This business competed directly with the one of E. Marthe a couple of hundred meters away.

Location: Rue des merciers, La Rochelle, Charente-Maritime / Picture taken on: 18/08/2011

Friday, 16 September 2011

R.I.P. Ingersoll, Aldwych

Ever since I first noticed it, I always have a look at the Ingersoll ghost sign when I make my way from the City Lit to the bus stops on Aldwych. That was the case last Thursday, when I even wondered if the man smoking by the door had ever paid any attention to what was written just above him. Little did I know then that it would be the last time I would see it. Earlier today I noticed the ground and first floors have been completely repainted and in the process the ghost sign disappeared, certainly for good.
For those who missed it, here is a picture again, slightly larger this time. For more information about the Ingersoll Watch Company, go to the original post.

Ingersoll Watch Co Ltd
Goods Entrance
4 Kean Street

Location: Kean Street / Picture taken on: 08/10/2008

Au chic parisien, La Rochelle

Au chic parisien: it's all in the name! Just when I was taking my pictures, a man stopped to tell me his mother used to come here to buy her lingerie and clothes. Indeed for decades this shop supplied the wealthy inhabitants of La Rochelle, and especially the ladies, with all the latest and best in fashion.


This ghost sign was written twice. The original dark letters were replaced by much more visible red ones with an ocre shadow.

This ghost sign is slowly disappearing as the paint cracks more and more.

Location: Rue des merciers, La Rochelle, Charente-Maritime / Pictures taken on: 18/08/2011

Thursday, 15 September 2011

Bussonière, La Rochelle

Since the old harbour and the bassins of the Marans to La Rochelle canal are not too far from the Rue des merciers, it is not that surprising to find among its shops one that specialized in cordages. Bussonnière also sold strings, which other shopkeepers in the street might have purchased in order to wrap their parcels.

Cordages Ficelles [Cordages Strings]

Location: Rue des merciers, La Rochelle, Charente-Maritime / Picture taken on: 18/08/2011

Wednesday, 14 September 2011

Au bon accueil, La Rochelle

'Au bon accueil' (literally "At the good welcome") is a name usually associated throughout France with restaurants or hotels but in La Rochelle it seems to have been chosen by a clothes shop for men and children. Unless, of course, the two parts of this ghost sign referred to two different businesses.

Au bon accueil
Confection pour hommes et enfants [Clothing for Men and Children]

Note that 'Au' was written vertically at a slightly higher level. Doing so left the whole space under the windows for 'Bon accueil' but when the sign was still colourful, it might have looked a little bit imbalanced. With regards to the second part of this sign, the writer made good use of the arch.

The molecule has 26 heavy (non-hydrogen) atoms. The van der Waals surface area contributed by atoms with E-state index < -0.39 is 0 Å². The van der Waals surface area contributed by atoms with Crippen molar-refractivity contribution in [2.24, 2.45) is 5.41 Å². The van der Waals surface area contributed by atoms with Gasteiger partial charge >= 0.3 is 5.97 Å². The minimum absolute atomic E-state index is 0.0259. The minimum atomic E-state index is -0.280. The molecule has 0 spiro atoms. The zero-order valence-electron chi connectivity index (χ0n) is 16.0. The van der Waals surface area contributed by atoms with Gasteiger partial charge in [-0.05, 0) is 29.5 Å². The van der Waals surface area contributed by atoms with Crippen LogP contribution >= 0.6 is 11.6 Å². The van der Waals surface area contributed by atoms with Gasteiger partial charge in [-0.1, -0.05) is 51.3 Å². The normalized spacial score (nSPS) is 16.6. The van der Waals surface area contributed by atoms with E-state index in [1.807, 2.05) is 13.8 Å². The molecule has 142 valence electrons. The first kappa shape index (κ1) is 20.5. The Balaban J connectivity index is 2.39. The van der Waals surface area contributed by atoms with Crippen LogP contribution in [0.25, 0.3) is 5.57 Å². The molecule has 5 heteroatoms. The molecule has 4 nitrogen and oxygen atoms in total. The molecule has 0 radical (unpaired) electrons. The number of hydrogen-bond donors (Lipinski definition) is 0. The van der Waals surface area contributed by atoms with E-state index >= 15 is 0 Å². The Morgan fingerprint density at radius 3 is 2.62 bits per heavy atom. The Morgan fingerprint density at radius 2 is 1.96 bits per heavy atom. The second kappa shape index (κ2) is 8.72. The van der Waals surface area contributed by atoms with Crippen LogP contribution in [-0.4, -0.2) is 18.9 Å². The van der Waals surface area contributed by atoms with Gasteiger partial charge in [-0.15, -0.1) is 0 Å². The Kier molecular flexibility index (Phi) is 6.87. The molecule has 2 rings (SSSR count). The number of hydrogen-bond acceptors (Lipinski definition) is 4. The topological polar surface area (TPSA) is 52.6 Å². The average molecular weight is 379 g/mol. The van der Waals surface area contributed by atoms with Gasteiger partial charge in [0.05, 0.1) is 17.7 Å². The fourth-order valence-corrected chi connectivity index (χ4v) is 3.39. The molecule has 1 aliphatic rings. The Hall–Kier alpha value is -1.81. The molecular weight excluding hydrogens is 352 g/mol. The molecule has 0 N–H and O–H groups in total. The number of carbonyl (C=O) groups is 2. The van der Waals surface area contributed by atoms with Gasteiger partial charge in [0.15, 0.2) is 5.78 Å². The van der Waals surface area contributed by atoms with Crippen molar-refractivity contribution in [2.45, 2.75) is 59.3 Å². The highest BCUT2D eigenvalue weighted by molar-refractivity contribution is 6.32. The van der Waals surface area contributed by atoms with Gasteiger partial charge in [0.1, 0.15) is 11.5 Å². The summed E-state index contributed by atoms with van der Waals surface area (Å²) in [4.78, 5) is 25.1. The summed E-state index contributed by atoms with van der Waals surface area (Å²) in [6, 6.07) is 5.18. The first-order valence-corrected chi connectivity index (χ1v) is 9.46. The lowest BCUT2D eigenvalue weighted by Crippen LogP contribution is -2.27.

Location: Rue des merciers, La Rochelle, Charente-Maritime / Picture taken on: 18/08/2011

Tuesday, 13 September 2011

Chaussures Richard, La Rochelle

Rue des merciers, or Haberdashers' Street, is one of the most typical streets of La Rochelle: timber-framed medieval houses, with their wooden parts protected by slate, and Renaissance buildings, with elaborate gargoyles, alternate with the more sober façades of houses built in the 17th and 18th centuries. Originally laid c. 1100 when Guillaume X, Duke of Aquitaine, fortified the city, it was then known simply as the Grande rue. In 1286 a charter granted tax exemptions to the cloth merchants who traded along its course. As a result their numbers increased and the street became rapidly known as Rue des merciers. In the 17th century this was changed to Rue des drapiers, or Drapers' Street, before its two first names were combined in the early 19th century into Grande rue des merciers. A few decades later 'Grande' was dropped from the name but the street remained as popular as ever with the inhabitants of La Rochelle and the surrounding area, who continued to buy their clothes and, increasingly, other goods in its shops.
Walking in a northward direction towards the covered market, it doesn't take long to spot the first ghost sign, or rather ghost signs as there are at least three layers on this façade.

Two signs can be read without much difficulty. The difference in style seems to indicate they advertised two different businesses.

Chaussures Richard

The sign for the shoe shop Richard was painted twice. For the second version, the sign painter used smaller letters.

A close look at the sign written on the first floor between the two windows reveals something was written before Maison de confiance (Trustworthy Shop) was painted.

The words that can still be deciphered are:
Ancienne maison [Formerly]

I haven't found what business was Pellereau in. Maybe this was one of the fashion shops found along the Rue des merciers?

Location: Rue des merciers, La Rochelle, Charente-Maritime / Pictures taken on: 18/08/2011

Monday, 12 September 2011

Miroiterie Langevin, La Rochelle

Documents reveal that the Langevin mirror workshop was already trading in 1898. This is the only information I found about this particular business, which targeted especially car owners.

Miroiterie [Mirror Workshop]
5 rue du palais